working class Bootle boy in a working class can tip is
constituency. We'll be running at big campaign, professionally run,
and if we win perhaps we can go on and win seats all over the Midlands
and the north of England. You are calling it Brexit Central but it's
clear that Labour wanted to be NHS Central. Bearing in mind the local
hospital in that area has had some of the longest trolley waits in
Britain, you may say the NHS is running a stronger issue on the
streets than Brexit. I think both are. I've just listened to Diane
Abbott trying to set out Labour's position on Brexit and it seems they
want to stay in the single market, which means not controlling our
borders,... I agree the NHS is going to be a massive issue in this and
Ukip's position is that they have never gone into any election calling
for the privatisation of the NHS. We want more money put into it and we
will get this money from the foreign aid budget which is now costing
British people ?30 million. What the NHS needs is a quick cash injection
and I would rather British taxpayers money be spent on the NHS than
giving foreign aid to countries like India, China and Brazil who are
richer than us. Isn't the real problem that what has been your
selling point is no long unique to you. The Chew the Tories are just as
much the party of Brexit now, and some of the things Theresa May have
been saying over the last few days could equally have come from the
lips of any number of Ukip politicians. If you dig into the
detail of her speech she talks about a transitional period and a phasing,
there is no end state on this. What I challenge her to do is to set a
date when we will be out of the European Union and it will be keen.
Also there is no call for immediate immigration control. Literally
millions of people can come here between now and the end of Article
50. We know with Theresa May from her time as Home Secretary, she has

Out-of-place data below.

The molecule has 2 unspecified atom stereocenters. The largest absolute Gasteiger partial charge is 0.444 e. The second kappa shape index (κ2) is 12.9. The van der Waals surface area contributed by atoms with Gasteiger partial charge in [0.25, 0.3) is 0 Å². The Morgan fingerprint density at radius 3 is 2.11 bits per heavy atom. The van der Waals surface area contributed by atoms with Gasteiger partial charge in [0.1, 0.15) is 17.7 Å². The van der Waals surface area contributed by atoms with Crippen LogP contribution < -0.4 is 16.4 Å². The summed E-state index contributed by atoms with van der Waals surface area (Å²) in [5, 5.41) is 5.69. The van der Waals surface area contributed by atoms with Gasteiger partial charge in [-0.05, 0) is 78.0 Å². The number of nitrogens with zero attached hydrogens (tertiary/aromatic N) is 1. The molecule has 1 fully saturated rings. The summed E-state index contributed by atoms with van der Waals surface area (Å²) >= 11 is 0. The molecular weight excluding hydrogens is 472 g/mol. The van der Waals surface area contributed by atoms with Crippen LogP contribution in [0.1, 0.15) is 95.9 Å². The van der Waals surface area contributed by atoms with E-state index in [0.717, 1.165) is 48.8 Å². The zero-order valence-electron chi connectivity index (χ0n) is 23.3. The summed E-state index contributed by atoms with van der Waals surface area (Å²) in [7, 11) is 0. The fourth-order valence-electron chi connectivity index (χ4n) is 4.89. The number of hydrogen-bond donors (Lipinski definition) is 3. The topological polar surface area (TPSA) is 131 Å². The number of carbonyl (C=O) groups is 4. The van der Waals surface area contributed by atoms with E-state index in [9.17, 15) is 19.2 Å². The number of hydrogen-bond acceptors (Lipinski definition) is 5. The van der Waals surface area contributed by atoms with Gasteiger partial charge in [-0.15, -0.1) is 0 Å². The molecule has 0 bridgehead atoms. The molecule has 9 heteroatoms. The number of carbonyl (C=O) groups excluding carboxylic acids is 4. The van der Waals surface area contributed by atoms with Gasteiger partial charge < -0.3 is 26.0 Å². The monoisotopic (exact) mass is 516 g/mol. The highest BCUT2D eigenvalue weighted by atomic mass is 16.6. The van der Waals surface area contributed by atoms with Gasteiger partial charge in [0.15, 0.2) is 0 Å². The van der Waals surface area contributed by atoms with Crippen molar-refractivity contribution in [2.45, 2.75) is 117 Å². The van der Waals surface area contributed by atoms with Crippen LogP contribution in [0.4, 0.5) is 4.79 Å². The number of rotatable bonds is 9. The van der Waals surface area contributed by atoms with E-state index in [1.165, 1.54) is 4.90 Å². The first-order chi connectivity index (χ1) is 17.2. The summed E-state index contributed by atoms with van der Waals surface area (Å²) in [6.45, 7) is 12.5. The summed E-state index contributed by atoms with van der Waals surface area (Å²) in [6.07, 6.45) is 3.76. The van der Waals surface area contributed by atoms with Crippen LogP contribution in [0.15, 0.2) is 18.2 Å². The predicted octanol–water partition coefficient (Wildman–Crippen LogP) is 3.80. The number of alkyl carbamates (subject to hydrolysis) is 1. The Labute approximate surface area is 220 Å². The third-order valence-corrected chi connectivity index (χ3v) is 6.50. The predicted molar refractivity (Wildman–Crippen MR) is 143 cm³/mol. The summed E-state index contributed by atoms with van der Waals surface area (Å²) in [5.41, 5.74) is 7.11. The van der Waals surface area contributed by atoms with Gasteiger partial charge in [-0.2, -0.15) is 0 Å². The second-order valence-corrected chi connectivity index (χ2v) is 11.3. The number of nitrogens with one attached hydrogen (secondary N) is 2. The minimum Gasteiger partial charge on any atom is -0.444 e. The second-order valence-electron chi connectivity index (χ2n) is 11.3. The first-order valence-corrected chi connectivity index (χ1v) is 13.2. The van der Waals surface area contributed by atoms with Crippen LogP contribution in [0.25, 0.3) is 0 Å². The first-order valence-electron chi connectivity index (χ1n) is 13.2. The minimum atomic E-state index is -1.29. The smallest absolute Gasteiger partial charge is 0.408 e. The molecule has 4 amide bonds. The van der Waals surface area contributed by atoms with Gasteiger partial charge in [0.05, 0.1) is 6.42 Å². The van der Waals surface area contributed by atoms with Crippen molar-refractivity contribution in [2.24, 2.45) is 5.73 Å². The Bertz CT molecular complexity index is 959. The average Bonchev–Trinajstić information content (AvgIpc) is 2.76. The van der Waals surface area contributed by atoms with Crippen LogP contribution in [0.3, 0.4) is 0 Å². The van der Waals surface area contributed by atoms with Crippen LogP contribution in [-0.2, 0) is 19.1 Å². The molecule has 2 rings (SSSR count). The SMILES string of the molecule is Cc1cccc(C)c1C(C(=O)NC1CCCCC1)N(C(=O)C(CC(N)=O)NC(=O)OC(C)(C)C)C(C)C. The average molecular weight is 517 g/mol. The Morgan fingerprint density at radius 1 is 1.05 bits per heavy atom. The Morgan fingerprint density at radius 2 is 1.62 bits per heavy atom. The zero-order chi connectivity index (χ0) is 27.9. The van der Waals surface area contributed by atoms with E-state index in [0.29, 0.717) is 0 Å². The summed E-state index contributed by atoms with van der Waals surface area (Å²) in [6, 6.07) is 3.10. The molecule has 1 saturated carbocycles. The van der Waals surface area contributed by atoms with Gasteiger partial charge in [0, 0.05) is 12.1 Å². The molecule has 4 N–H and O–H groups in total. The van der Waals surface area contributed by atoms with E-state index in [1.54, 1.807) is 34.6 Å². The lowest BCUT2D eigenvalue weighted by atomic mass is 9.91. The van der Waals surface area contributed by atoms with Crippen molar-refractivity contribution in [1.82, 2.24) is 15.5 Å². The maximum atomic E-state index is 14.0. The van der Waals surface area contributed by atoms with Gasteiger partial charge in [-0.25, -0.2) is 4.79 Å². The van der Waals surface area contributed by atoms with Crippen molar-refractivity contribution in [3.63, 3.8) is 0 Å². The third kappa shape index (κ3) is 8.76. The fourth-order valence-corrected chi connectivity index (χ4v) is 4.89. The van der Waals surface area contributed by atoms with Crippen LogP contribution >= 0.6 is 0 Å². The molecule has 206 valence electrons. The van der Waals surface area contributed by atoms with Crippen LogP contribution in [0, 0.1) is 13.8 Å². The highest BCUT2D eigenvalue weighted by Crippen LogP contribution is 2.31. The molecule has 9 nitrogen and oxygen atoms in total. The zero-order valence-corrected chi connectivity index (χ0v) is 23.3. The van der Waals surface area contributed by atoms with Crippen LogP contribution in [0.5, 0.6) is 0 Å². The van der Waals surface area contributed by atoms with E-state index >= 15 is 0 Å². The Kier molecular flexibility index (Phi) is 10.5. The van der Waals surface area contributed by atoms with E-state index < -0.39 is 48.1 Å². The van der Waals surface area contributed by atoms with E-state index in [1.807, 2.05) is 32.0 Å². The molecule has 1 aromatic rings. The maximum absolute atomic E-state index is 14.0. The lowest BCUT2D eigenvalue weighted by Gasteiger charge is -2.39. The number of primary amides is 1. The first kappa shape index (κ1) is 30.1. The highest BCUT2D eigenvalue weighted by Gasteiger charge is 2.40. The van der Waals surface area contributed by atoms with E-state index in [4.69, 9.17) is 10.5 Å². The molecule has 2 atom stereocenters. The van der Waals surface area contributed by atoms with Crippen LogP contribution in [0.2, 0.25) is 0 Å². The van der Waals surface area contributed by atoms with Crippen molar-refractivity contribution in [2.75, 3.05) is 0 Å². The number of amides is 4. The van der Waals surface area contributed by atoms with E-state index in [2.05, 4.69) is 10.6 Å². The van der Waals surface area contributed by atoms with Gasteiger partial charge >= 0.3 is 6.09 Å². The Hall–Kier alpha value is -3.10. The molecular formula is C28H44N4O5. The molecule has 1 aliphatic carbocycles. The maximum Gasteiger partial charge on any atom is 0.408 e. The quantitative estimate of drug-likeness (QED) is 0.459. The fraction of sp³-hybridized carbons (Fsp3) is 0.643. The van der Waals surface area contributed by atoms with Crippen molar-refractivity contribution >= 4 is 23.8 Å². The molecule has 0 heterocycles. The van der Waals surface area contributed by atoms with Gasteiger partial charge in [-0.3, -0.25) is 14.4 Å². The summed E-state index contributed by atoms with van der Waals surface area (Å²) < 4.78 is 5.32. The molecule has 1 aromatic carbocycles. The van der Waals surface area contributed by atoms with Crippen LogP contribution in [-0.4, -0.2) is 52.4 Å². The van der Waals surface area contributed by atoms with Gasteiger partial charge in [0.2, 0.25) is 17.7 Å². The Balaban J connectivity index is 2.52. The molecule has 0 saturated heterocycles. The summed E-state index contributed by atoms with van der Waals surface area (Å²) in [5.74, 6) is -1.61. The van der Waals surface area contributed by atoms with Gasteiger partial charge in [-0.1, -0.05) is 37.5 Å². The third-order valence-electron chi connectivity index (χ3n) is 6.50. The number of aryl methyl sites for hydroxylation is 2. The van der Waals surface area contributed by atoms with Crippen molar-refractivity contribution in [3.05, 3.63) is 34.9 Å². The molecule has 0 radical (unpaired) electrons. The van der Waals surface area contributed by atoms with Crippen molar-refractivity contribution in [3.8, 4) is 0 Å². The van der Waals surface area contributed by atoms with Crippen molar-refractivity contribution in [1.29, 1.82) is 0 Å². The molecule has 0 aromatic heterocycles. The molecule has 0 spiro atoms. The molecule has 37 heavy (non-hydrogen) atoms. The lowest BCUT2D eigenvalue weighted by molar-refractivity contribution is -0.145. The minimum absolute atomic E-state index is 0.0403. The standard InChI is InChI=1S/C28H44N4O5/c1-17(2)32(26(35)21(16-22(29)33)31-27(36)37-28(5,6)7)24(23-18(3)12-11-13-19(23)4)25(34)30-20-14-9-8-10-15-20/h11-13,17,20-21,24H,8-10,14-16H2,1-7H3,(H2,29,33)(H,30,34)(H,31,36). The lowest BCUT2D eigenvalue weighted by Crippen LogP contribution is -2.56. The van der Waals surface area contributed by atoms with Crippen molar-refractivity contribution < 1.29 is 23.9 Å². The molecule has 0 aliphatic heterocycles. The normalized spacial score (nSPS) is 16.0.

always been good at talking the talk, curtailing radical Islam, or
getting immigration down, but she never walks the walk. Talk is cheap.
If you want to vote for a politician who has always called for a clean
Brexit, controlling our own borders, signing our own trade deals, vote
Paul Nuttall! Thank you. So what is the mood in Stoke itself,
more than six months after it recorded one of the UK's biggest
Brexit votes? Tristram Hunt's resignation sets-up
the first real test of public We've just heard from Ukip's
candidate Paul Nuttall. But before the other contenders
converge on Stoke Central, our Political Reporter Kathryn
Stanczyszyn has been getting a taste So you start with a divided party
with a shrinking majority, add some upcoming boundary changes,
and throw in a bit of national The perfect ingredients
for a cracking by-election. Tristram Hunt's surprise resignation
from the Stoke-on-Trent Central seat has set the cat amongst
the political pigeons - and caused But what does it mean
for voters here? And my family's always
been labour, so Like, what they talk about makes
more sense for this area. But despite this being
Labour heartland, At the last general election
they significantly narrowed Labour's majority and pipped
the Conservatives to second place. And this was one of the most
pro-Brexit areas of the country. So, as we get ready to trigger
Article 50, will those lingering Brexit is still the number
one issue with voters. And of course Stoke-on-Trent -
Brexit capital of It's still going to be a big issue -
how we going to resolve it? What sort of Brexit
are we going to have? These things are going to be
key in the selection. You can't talk about this
by-election though without throwing in another ingredient, the complex
local political situation. The local council is
run by a coalition - the City Independants,
Ukip and the Conservatives - all of which will be
fielding a candidate. in 2015 as some of its solid
base went elsewhere. I'm a Conservative so
I stay Conservative. They've done more for us than Labour
have ever done for us. I'd say Ukip, really,
if it was about immigration, because I don't think any other
party will do anything about it. You're one of these people we keep
hearing about - Labour heartland My dad would turn in
his grave if he knew I Just the pathetic policies
of the Labour Party, So all eyes are on politics
in the Potteries. But just who will come
up with the goods? Two other candidates
are so far declared. For the Liberal Democrats,
Dr Zulfiqar Ali, and for the Christian People's Alliance,
Godfrey Davies. Labour will unveil theirs
on Wednesday, with the Conservatives and the Greens also expected
to name their choices we have tended to think of Stoke
Central is the safest of Labour seats. It's been years for 60 years.
But judging by what we've heard so far you're in for a real fight. I
think the Labour Party is still the favourite to win according to the
bookies but I think it would be wrong to think that we didn't have
to really listened to the people daren't hear what they're saying.
They're talking about infighting, they're saying the policies are